With most of us hoping for better financial prospects in 2023, it’s important to acknowledge just how brutal 2022 was for Americans and their wallets. Not only did the stock market end the year significantly down, but cryptocurrencies largely tanked as well. Sky-high inflation also led the Federal Reserve to raise interest rates throughout the year, so borrowing money became much more expensive, too.
But, the past is the past, and there’s nothing any of us can do to change it. We can, however, take steps in the new year to invest more and spend less with the goal of building wealth.
With that in mind, you may be wondering what you can do to stick to your financial goals for 2023, whether you hope to pay down debt, learn how to invest, or spend less on things you don’t really care about.
Here are some tips from some of the top financial professionals out there today.
Make a List of Measurable Goals
Financial advisor David Edmisten of Next Phase Financial Planning says that reaching your financial goals becomes easier when you make each step of your strategy specific and measurable. For example, saying you want to save more money for retirement in 2023 isn’t specific enough. Instead, you should plan to increase your 401(k) contributions by a certain amount of money per pay period, then follow through with that goal by filling out forms at work that facilitate this increase.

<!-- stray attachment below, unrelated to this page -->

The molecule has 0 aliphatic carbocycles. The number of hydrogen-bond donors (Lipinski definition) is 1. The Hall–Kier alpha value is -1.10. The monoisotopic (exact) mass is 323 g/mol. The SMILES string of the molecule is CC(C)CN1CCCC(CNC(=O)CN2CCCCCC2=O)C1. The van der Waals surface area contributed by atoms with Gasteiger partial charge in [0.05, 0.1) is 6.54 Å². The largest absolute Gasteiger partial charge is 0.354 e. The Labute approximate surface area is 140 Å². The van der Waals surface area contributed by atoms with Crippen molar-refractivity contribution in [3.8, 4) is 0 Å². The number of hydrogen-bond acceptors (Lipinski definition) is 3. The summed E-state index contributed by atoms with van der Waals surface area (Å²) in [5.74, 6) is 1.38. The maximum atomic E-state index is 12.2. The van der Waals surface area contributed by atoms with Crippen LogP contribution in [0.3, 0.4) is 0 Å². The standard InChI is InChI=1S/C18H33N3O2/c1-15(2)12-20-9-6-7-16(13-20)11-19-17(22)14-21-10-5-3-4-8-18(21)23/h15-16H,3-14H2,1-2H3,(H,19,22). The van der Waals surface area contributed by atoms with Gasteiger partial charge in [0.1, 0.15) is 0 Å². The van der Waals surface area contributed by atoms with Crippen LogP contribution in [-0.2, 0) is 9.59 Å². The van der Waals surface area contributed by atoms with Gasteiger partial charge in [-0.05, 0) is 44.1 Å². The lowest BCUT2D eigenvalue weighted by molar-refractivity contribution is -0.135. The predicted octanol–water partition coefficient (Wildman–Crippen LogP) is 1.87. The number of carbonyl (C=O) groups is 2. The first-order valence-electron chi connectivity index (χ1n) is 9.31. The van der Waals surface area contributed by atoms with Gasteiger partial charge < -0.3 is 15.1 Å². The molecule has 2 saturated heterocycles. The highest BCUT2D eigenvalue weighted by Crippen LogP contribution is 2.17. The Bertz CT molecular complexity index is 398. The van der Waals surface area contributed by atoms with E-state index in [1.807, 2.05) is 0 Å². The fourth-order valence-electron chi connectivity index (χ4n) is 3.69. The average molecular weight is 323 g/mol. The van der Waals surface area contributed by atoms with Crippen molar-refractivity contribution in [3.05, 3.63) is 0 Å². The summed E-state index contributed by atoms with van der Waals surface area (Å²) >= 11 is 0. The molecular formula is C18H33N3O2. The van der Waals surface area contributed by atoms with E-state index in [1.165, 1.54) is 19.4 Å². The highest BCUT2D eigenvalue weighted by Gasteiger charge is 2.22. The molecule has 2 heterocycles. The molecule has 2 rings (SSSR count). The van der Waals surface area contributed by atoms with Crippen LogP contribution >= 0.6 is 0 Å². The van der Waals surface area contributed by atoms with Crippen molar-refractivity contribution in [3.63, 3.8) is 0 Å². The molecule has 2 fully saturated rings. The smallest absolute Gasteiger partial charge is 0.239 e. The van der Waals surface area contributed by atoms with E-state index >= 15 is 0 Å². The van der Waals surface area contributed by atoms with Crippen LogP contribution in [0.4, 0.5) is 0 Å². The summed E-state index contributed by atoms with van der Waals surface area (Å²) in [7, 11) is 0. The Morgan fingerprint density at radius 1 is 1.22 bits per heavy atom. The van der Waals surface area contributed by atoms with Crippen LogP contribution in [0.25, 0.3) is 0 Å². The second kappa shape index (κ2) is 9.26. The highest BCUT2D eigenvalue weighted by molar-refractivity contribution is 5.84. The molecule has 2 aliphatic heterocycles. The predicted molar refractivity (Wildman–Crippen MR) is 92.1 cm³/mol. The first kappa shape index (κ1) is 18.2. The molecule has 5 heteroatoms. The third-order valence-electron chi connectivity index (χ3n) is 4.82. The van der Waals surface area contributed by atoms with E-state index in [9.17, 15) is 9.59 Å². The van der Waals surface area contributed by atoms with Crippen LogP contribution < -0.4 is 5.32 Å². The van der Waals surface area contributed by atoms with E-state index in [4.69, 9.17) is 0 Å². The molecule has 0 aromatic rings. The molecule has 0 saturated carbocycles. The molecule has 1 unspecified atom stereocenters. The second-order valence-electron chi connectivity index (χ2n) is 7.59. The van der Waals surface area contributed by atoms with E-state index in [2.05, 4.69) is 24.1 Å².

“Setting smaller, specific steps towards your goal that you can measure and accomplish frequently will help you keep momentum to ultimately achieve your goal,” says Edmisten.
CPA and financial coach Anne-Lyse Wealth of Dream of Legacy adds that breaking down big savings goals into smaller goals can also help. If you hope to save $5,000 toward your emergency fund in 2023, for example, dividing that amount by 12 months breaks this down to $417. This is an actual dollar figure to shoot for vs. simply hoping you set aside enough each month to reach your goal by the end of the year.
Breaking down goals this way helps make the goals more achievable, which keeps you motivated. Not only that, but people tend to lose motivation when the goal is too big.
“With this strategy, you have a sense of accomplishment along the way and a reward for good behavior that helps keep you on track,” she said.
Automate Your Finances
You Need a Budget (YNAB) founder and bestselling author Jesse Mecham says that automating your finances is one the best ways to stick to your money resolutions in 2023 and beyond. Whether you’re trying to pay off debt, increase your retirement savings, or build an emergency fund, consider how automatic transfers or payments might help you stay on track.
Automation can help you reach your goals before the money even reaches your hands by eliminating the possibility that you spend those dollars on anything else, he says. Further, automation can also help you stick to a budget if you have one, mostly because automatically saving and “paying yourself first” ensures your money is actually going where you want it to each month.
According to Mecham, you can also consider downloading a budgeting app like YNAB that will track your spending without you having to manually tally up numbers in a confusing spreadsheet at the end of the month.